- However, that same openness allowed Stanford's researchers to find and highlight the problem; they don't have nearly as much visibility into the proprietary models at the heart of the generative AI boom.
Thankfully, enterprise tech companies appear to be much more interested in the text-generation and coding-assistant properties of generative AI models, as opposed to generating sexualized images for their corporate marketing materials.
- But this incident should prompt those companies to ask their vendors more questions about the data used to train the tools they're using for those tasks.
- And it should spur them to use more of their own corporate data, rather than data scraped from the nether regions of the internet, to train their own models.
- "Garbage in, garbage out" is an old computer science maxim that reminds us that any computing result is only as good as the data that it was fed.
- As the AI hype cycle dies down and the real work begins, clean datasets could become far more important than foundation model performance.
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Cisco goes deeper into observability
When you think of the "cloud native" generation of companies, Cisco is pretty much the antithesis of that term. However, it continues to buy younger software companies to stay relevant, snapping up Cloud Native Computing Foundation darling Isovalent Thursday for an undisclosed sum.
Isovalent, which had raised $69 million (nice) in funding according to Crunchbase, plays an important role across two interesting observability-related open-source projects. It is a major steward of eBPF, which allows developers to build secure applications that run in the Linux kernel, and Cilium, a project that has "graduated" from the CNCF's incubation process and was built atop eBPF to incorporate modern observability practices.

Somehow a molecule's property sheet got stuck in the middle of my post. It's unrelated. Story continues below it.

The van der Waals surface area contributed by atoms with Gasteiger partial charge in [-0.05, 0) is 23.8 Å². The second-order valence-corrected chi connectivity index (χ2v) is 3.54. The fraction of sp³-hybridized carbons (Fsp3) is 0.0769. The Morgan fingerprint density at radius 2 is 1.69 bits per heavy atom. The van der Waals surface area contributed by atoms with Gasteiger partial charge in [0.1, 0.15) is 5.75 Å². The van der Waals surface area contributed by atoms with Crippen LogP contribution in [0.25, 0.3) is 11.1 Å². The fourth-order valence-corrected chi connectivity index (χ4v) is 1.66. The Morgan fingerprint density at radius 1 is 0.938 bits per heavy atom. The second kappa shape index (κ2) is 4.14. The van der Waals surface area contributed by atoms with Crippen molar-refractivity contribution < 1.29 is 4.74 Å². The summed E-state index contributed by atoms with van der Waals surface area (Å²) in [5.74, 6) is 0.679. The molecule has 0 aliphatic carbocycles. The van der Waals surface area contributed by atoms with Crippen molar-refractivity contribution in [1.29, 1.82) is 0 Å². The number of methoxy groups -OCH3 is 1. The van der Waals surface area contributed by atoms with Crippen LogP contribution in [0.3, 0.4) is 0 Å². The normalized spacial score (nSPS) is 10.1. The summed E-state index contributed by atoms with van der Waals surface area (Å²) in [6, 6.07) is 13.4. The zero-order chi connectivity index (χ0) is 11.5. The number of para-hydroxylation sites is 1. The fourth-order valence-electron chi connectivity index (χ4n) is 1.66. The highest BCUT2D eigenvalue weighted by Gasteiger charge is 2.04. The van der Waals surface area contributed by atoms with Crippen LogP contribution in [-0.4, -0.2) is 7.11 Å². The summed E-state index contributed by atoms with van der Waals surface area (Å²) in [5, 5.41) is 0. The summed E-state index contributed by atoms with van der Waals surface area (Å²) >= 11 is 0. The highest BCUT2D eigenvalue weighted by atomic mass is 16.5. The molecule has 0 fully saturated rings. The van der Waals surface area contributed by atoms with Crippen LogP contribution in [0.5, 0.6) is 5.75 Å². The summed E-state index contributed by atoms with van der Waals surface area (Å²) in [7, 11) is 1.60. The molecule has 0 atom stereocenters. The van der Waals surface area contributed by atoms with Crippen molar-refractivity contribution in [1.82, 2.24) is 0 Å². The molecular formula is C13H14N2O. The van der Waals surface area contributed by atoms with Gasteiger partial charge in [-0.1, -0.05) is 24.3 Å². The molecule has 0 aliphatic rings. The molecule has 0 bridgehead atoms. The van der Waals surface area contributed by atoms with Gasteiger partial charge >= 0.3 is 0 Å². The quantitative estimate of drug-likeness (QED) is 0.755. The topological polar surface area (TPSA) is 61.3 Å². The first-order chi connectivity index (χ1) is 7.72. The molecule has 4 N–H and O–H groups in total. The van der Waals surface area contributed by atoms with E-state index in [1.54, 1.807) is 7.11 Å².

It also sells an enterprise version of Cilium for companies that want to incorporate that technology into their tech stacks, and that could be an interesting fit alongside Cisco's acquisition of Splunk earlier this year. "In a cloud world, there’s still boxes in there somewhere, but it’s abstracted under layers and layers of software. And so eBPF and Cilium provide that visibility for (the) cloud world,” Cisco's Tom Gillis told Techcrunch.
Marie Myers is the new CFO of HPE, after serving in a similar role at HP for the last several years.
The Runtime roundup
Anthropic is in talks to raise $750 million in new funding that could value the AI foundation model company upwards of $18 billion, according to The Information.
Snowflake is jumping into the GPUs-as-a-service business with Snowpark, which it said "provides developers with elastic, on-demand compute powered with GPUs for all types of custom LLM app development and advanced use cases."
AI-related breakthroughs dominated the list of Quanta Magazine's top discoveries in computer science during 2023, but there's more to life (and the list) than AI.
Thanks for reading — Runtime is off for the holidays, barring any seismic and unexpected CEO departures — see you in January!